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Preventing Dog Bites with Children

boy laying in field with two dogs
Dogs can be great friends, but it’s important to take steps to prevent dog bites.

Most animal lovers don’t think twice when it comes to introducing a new puppy or an older dog into the family. As an animal lover myself, and being familiar with the dynamic of both children and dogs in the same house, I can’t help but wonder if as well as taking the necessary steps to prepare for the new member of the family, are the proper steps being taken to prevent a dog bite from happening at home?

In order to take the necessary steps to prevent a dog bite or attack from happening at home, it’s important to understand why dogs lash out. There are several factors that may cause a dog to become uncomfortable and bite, and most of them are amplified when children are involved.

Choosing the Right Breed

One of the best preventative steps to take against dog bites occurring at home is choosing the right breed. When choosing a dog for your family, do your research. There are over 100 different dog breeds to choose from. Look into the dog’s temperament. Is the breed friendly and outgoing, or shy and introverted? You want a dog that loves people, especially children.

At the same time, keep in mind your living situation. Do you have a lot of space for a big dog, or do you have limited space and would be better off with a smaller breed? This is important because a big dog cooped up in a small living space is going to be more hyper and it is going to take up a lot of space. Some of this space is going to have to be personal space. Can you afford to accommodate that?

Personal Space

Getting along well with our four legged pals can be easy for adults, but as adults we also know the importance of personal space. That is a concept that most children are not too keen on. Your space is their space, and everyone else’s space is theirs as well. Dogs are no different than us when it comes to the aspect of needing personal space. If invaded, they may feel threatened and uncomfortable and lash out. A good way to prevent this from happening may be to perhaps wait to introduce a dog in to the family until the child is of at least school age.

There were 359,223 dog bites on children between the ages of 1-14 between the years of 2010-2012. 37% of those dog bites were to children between the ages of 5 and 9 and 66% of the injuries were to children 4 years and younger. When children are at least of school age they can be taught more easily about boundaries and how their new soon-to-be best friend doesn’t really prefer hugs as a form of affection. If you choose to introduce a dog before this time, make sure that all interaction is monitored as neither the child nor the dog can fully control the situation.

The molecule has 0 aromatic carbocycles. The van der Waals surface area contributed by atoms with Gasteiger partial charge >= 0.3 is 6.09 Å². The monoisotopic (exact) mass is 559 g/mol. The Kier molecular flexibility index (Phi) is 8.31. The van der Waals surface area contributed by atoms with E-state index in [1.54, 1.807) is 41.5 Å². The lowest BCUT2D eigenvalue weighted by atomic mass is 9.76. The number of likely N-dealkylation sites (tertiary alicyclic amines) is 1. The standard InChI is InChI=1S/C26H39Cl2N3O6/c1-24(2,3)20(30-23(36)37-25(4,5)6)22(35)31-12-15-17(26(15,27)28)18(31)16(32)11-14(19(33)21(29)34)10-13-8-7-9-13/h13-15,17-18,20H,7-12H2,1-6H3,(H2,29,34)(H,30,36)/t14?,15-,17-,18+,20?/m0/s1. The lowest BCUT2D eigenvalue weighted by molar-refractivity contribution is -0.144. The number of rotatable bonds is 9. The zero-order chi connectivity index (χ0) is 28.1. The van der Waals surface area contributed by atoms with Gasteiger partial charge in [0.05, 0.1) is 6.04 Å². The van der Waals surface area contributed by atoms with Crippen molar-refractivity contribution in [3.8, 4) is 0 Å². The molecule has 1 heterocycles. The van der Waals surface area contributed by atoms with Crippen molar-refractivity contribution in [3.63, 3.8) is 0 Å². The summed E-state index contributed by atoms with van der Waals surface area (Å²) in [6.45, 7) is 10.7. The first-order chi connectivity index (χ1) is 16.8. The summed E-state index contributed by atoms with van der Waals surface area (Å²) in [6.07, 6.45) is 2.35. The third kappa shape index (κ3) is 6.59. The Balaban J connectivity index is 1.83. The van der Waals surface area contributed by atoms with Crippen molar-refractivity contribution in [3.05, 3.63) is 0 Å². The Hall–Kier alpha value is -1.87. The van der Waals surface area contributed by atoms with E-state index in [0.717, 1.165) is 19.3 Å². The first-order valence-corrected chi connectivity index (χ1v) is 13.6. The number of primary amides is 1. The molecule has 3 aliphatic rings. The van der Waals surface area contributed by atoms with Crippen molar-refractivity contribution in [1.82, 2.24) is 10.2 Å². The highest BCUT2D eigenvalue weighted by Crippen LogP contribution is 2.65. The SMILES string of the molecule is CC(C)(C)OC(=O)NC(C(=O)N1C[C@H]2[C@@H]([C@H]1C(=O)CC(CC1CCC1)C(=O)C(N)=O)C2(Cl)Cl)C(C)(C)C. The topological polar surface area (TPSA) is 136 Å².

Dog Body Language

There is no easier or more natural way for a dog to communicate than through his body language. We all know the most common signs. If a dog is wagging its tale it is happy. If a dog has its ears raised and upright it is alert. If your dog is lying down and sleeping chances are it is tired.  However, it may take a while to understand all the other nonverbal signs that your dog may exhibit in the future. The best way to handle this, and use it as a tool to prevent dog bites from happening at home, is to observe your dog and try and depict his body language. Once you learn how to interpret your dog’s gestures and clues, you will be able to better understand his emotions and predict how he is going to react to certain situations. This gives you a step up on taking action when you see a situation that may not end in a favorable way.

Misunderstandings occur a lot with grownups, but we can  verbally communicate with each other. Now imagine all the misunderstandings that can occur between a dog and a child on a daily basis. These tips can help you limit the chances of a dog bite happening at home, which can lead to a happier and more worry-free household. And one less worry with little ones goes a long way for peace of mind.

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